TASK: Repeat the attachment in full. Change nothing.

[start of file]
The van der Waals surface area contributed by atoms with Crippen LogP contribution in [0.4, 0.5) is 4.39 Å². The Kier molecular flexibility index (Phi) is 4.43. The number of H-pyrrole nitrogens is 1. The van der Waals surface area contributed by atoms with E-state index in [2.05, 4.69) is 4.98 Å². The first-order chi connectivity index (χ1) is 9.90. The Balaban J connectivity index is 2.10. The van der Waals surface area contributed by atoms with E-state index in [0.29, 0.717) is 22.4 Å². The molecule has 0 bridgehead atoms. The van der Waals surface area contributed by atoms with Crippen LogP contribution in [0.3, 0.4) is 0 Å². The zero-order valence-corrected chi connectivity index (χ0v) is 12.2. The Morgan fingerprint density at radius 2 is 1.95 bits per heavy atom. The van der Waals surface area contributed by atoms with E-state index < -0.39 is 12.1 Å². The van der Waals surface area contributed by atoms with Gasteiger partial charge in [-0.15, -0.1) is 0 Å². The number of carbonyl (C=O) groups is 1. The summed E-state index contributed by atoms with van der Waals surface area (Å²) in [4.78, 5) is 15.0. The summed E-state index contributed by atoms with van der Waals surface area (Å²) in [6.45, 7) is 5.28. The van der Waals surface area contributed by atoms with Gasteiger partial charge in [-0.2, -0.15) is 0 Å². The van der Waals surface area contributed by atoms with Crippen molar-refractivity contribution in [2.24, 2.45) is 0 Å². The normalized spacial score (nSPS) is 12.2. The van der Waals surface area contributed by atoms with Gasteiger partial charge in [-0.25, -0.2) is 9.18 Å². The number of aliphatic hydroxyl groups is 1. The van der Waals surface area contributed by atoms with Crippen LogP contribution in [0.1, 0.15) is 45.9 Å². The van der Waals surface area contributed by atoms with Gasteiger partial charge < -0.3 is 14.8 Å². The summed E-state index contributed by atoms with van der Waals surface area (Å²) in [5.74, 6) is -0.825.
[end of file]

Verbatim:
The van der Waals surface area contributed by atoms with Crippen LogP contribution in [0.4, 0.5) is 4.39 Å². The Kier molecular flexibility index (Phi) is 4.43. The number of H-pyrrole nitrogens is 1. The van der Waals surface area contributed by atoms with E-state index in [2.05, 4.69) is 4.98 Å². The first-order chi connectivity index (χ1) is 9.90. The Balaban J connectivity index is 2.10. The van der Waals surface area contributed by atoms with E-state index in [0.29, 0.717) is 22.4 Å². The molecule has 0 bridgehead atoms. The van der Waals surface area contributed by atoms with Crippen LogP contribution in [0.3, 0.4) is 0 Å². The zero-order valence-corrected chi connectivity index (χ0v) is 12.2. The Morgan fingerprint density at radius 2 is 1.95 bits per heavy atom. The van der Waals surface area contributed by atoms with E-state index < -0.39 is 12.1 Å². The van der Waals surface area contributed by atoms with Gasteiger partial charge in [-0.15, -0.1) is 0 Å². The number of carbonyl (C=O) groups is 1. The summed E-state index contributed by atoms with van der Waals surface area (Å²) in [4.78, 5) is 15.0. The summed E-state index contributed by atoms with van der Waals surface area (Å²) in [6.45, 7) is 5.28. The van der Waals surface area contributed by atoms with Gasteiger partial charge in [-0.2, -0.15) is 0 Å². The van der Waals surface area contributed by atoms with Crippen molar-refractivity contribution in [2.24, 2.45) is 0 Å². The normalized spacial score (nSPS) is 12.2. The van der Waals surface area contributed by atoms with Gasteiger partial charge in [-0.25, -0.2) is 9.18 Å². The number of aliphatic hydroxyl groups is 1. The van der Waals surface area contributed by atoms with Crippen LogP contribution in [0.1, 0.15) is 45.9 Å². The van der Waals surface area contributed by atoms with Gasteiger partial charge < -0.3 is 14.8 Å². The summed E-state index contributed by atoms with van der Waals surface area (Å²) in [5.74, 6) is -0.825.